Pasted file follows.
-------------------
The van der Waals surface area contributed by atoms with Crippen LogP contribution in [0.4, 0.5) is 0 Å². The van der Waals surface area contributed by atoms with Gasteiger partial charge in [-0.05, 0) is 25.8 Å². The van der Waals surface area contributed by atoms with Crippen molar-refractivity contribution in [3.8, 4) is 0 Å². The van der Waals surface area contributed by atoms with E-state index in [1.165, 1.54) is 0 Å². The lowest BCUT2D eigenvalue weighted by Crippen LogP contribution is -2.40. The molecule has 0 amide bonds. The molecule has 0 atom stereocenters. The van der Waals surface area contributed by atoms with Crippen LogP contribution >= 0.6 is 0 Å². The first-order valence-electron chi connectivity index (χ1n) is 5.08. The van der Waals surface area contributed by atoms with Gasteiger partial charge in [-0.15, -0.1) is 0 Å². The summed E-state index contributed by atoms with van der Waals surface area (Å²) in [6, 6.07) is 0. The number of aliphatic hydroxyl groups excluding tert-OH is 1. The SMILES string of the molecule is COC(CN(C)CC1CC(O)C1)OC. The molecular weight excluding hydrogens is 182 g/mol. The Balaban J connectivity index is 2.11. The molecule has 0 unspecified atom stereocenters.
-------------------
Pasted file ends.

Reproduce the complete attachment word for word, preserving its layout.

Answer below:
The van der Waals surface area contributed by atoms with Crippen LogP contribution in [0.4, 0.5) is 0 Å². The van der Waals surface area contributed by atoms with Gasteiger partial charge in [-0.05, 0) is 25.8 Å². The van der Waals surface area contributed by atoms with Crippen molar-refractivity contribution in [3.8, 4) is 0 Å². The van der Waals surface area contributed by atoms with E-state index in [1.165, 1.54) is 0 Å². The lowest BCUT2D eigenvalue weighted by Crippen LogP contribution is -2.40. The molecule has 0 amide bonds. The molecule has 0 atom stereocenters. The van der Waals surface area contributed by atoms with Crippen LogP contribution >= 0.6 is 0 Å². The first-order valence-electron chi connectivity index (χ1n) is 5.08. The van der Waals surface area contributed by atoms with Gasteiger partial charge in [-0.15, -0.1) is 0 Å². The summed E-state index contributed by atoms with van der Waals surface area (Å²) in [6, 6.07) is 0. The number of aliphatic hydroxyl groups excluding tert-OH is 1. The SMILES string of the molecule is COC(CN(C)CC1CC(O)C1)OC. The molecular weight excluding hydrogens is 182 g/mol. The Balaban J connectivity index is 2.11. The molecule has 0 unspecified atom stereocenters.